Two Italian police officers were shot and wounded on Sunday outside the prime minister’s office in Rome just as new premier Enrico Letta’s government was being sworn in just a kilometer (mile) away.
It was not clear whether the attack by a man police said was unemployed was linked to the launch of the new government at a time of deep political divisions and social tensions exacerbated by a long slump in the euro zone’s third largest economy.
Newly installed Interior Minister Angelino Alfano said the attack appeared to be an “isolated act” that did not suggest any wider security threat. But there were immediate calls for politicians to try to calm a volatile public mood.
“All political forces have to work together to lower the level of tension that the economic, social and institutional climate has already created,” said center-left parliamentarian Emanuele Fiano.
Letta, 46, the moderate deputy head of the center-left Democratic Party (PD), on Saturday ended two months of political stalemate after February’s inconclusive election when he united former political rivals in a broad coalition government.
The mix of center-right and center-left politicians and unaffiliated technocrats was largely welcomed in Italy’s mainstream press on Sunday, especially for the record of seven female ministers and the relatively young average age.
However, the political risks that Letta faces were spelled out on Sunday by a close ally of center-right leader Silvio Berlusconi who is a core stakeholder in the government.
Renato Brunetta, lower house leader of Berlusconi’s People of Freedom party (PDL), said the government would fall unless Letta promised in his maiden speech to swiftly abolish an unpopular housing tax and repay the 2012 levy to taxpayers.
Letta is expected to set out his government’s plans in parliament on Monday and will then need to win a vote of confidence in both houses to be fully empowered.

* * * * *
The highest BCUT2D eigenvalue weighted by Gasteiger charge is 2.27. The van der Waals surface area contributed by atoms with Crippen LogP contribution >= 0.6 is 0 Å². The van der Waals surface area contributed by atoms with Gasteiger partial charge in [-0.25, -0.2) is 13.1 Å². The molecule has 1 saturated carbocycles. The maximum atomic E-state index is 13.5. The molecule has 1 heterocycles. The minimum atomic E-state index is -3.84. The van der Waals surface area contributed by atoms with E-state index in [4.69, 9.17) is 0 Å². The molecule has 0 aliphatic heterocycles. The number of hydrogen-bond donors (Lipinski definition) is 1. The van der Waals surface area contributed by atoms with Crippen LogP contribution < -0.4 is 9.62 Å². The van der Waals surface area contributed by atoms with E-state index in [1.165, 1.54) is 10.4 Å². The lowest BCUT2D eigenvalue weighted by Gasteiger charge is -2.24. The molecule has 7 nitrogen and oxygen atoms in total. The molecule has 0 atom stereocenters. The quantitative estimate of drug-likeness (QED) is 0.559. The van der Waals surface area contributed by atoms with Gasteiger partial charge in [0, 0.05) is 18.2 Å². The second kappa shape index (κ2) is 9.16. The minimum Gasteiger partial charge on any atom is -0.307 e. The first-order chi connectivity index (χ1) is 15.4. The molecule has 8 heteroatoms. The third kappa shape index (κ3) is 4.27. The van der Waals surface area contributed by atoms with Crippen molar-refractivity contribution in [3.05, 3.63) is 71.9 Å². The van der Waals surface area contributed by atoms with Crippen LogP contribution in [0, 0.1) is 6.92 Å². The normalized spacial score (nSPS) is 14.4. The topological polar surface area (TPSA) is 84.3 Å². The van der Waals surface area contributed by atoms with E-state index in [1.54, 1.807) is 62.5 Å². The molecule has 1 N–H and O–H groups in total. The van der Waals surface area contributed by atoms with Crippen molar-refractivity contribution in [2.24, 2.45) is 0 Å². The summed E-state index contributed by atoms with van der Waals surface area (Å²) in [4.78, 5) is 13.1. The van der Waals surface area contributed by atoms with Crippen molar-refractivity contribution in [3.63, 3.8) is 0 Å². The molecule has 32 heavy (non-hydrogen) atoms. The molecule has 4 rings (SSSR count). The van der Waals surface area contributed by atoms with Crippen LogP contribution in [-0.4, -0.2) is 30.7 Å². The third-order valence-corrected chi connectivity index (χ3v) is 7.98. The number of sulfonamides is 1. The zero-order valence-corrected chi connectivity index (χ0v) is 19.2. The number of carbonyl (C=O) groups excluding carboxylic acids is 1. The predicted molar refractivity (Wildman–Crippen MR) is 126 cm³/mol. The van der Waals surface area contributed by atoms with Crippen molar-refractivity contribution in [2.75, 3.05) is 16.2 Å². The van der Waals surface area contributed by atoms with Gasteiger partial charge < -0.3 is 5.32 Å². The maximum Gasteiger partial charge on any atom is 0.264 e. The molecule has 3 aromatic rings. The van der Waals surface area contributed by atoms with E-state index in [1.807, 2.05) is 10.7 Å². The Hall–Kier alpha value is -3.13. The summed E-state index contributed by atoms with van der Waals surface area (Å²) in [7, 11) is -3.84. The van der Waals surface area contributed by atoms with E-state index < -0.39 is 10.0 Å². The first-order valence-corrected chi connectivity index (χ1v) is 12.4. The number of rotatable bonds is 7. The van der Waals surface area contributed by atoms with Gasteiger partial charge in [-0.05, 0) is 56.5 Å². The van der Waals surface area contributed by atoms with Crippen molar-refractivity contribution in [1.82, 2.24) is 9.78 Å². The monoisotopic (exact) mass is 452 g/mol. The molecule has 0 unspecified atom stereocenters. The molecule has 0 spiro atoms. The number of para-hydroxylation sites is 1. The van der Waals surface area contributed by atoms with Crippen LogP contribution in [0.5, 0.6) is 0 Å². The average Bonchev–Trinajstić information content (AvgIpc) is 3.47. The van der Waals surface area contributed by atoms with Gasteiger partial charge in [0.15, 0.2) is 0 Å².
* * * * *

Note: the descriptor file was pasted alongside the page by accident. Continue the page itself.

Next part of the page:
“If the prime minister doesn’t make this precise commitment we will not give him our support in the vote of confidence,” Brunetta told daily Il Messaggero.
Brunetta, who was himself a candidate for the post of economy minister, said that during negotiations for the formation of the government Letta had “given his word” on the abolition and repayment of the tax, which would leave an 8-billion-euro hole in public accounts.
New Economy Minister Fabrizio Saccomanni, formerly deputy governor of Italy’s central bank, said he wanted to cut public spending and reduce taxes to revive an economy languishing in a recession set to be the longest since World War Two.
He made no reference to the housing tax. Attention on Sunday, however was focused on the dramatic shooting outside Palazzo Chigi, the prime minister’s official residence.
Police identified the gunman as Luigi Preiti, in his forties, from Calabria, the southern region which has long suffered from high unemployment and organized crime.
Having fired several shots at the two police on duty outside the prime minister’s office, he shouted “shoot me, shoot me” to other police officers nearby, police said.
One of the two officers was shot in the neck and was in a serious though not life-threatening condition, while the other was shot in the leg and less seriously hurt.
In a surreal scene, outgoing Prime Minister Mario Monti received the official trumpet salute in the courtyard of the renaissance Chigi palace before walking across the cordoned-off square past police crouching over the scene of the shooting.
Preiti was unemployed and separated from his wife, but had never suffered from mental illness, his brother told Italian news agency ANSA.
In the election Italians vented their anger at a discredited political class by giving 25 percent of votes to the anti-establishment 5-Star Movement led by former Comic Beppe Grillo.
Since the vote, divisions have deepened with millions of center-left voters furious to see the PD split and then agree to govern with arch-enemy Berlusconi after its leadership, including Letta, had repeatedly ruled out the possibility.
PD parliamentarians have been subjected to abuse in the streets and Grillo rubs salt in the party’s wounds with daily comments on his blog decrying what he sees as an indecent alliance to preserve the power and privileges of the status quo.
Berlusconi, who had been widely written off after being forced from office in 2011 at the height of a debt crisis, has emerged as the big winner. He is now a vital part of the ruling majority and has placed several ministers in the cabinet, including the PDL’s national secretary Alfano as deputy prime minister and interior minister.
Recent polls give him a lead of between five and eight percentage points over the center-left, and many commentators believe he may bring down the government as soon as he is fully confident of winning an election.
(Reporting by Gavin Jones, James Mackenzi, Antonella Cinelli, Roberto Landucci; Editing by James Mackenzie and Mark Heinrich)